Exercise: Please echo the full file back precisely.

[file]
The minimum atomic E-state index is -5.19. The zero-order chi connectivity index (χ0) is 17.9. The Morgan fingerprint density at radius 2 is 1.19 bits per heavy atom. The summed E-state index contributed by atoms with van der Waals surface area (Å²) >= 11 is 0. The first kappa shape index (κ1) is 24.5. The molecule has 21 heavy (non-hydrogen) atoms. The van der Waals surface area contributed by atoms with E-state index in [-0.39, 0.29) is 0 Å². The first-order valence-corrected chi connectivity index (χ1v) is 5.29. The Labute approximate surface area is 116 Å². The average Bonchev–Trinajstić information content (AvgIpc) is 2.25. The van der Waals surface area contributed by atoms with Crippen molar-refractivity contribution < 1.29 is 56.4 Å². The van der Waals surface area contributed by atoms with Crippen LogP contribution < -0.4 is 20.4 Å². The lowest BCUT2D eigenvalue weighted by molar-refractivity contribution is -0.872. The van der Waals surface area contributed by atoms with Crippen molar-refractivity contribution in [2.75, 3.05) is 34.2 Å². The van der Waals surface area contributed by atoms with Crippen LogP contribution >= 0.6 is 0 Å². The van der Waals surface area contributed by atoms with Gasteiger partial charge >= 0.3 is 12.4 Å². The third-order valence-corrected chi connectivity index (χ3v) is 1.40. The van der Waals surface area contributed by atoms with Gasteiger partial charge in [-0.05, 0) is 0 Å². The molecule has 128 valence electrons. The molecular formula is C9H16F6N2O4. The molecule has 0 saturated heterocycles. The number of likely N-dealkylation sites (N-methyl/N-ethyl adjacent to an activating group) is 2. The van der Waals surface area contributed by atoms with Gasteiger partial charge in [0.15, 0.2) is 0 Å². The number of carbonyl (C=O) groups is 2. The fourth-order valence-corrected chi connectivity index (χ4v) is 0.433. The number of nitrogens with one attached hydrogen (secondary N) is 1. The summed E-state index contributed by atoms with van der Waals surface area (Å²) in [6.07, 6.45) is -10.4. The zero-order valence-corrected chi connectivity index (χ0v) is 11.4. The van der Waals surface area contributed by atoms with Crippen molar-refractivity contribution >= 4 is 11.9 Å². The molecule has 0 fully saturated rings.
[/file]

The minimum atomic E-state index is -5.19. The zero-order chi connectivity index (χ0) is 17.9. The Morgan fingerprint density at radius 2 is 1.19 bits per heavy atom. The summed E-state index contributed by atoms with van der Waals surface area (Å²) >= 11 is 0. The first kappa shape index (κ1) is 24.5. The molecule has 21 heavy (non-hydrogen) atoms. The van der Waals surface area contributed by atoms with E-state index in [-0.39, 0.29) is 0 Å². The first-order valence-corrected chi connectivity index (χ1v) is 5.29. The Labute approximate surface area is 116 Å². The average Bonchev–Trinajstić information content (AvgIpc) is 2.25. The van der Waals surface area contributed by atoms with Crippen molar-refractivity contribution < 1.29 is 56.4 Å². The van der Waals surface area contributed by atoms with Crippen LogP contribution < -0.4 is 20.4 Å². The lowest BCUT2D eigenvalue weighted by molar-refractivity contribution is -0.872. The van der Waals surface area contributed by atoms with Crippen molar-refractivity contribution in [2.75, 3.05) is 34.2 Å². The van der Waals surface area contributed by atoms with Crippen LogP contribution >= 0.6 is 0 Å². The van der Waals surface area contributed by atoms with Gasteiger partial charge >= 0.3 is 12.4 Å². The third-order valence-corrected chi connectivity index (χ3v) is 1.40. The van der Waals surface area contributed by atoms with Gasteiger partial charge in [-0.05, 0) is 0 Å². The molecule has 128 valence electrons. The molecular formula is C9H16F6N2O4. The molecule has 0 saturated heterocycles. The number of likely N-dealkylation sites (N-methyl/N-ethyl adjacent to an activating group) is 2. The van der Waals surface area contributed by atoms with Gasteiger partial charge in [0.15, 0.2) is 0 Å². The number of carbonyl (C=O) groups is 2. The fourth-order valence-corrected chi connectivity index (χ4v) is 0.433. The number of nitrogens with one attached hydrogen (secondary N) is 1. The summed E-state index contributed by atoms with van der Waals surface area (Å²) in [6.07, 6.45) is -10.4. The zero-order valence-corrected chi connectivity index (χ0v) is 11.4. The van der Waals surface area contributed by atoms with Crippen molar-refractivity contribution >= 4 is 11.9 Å². The molecule has 0 fully saturated rings.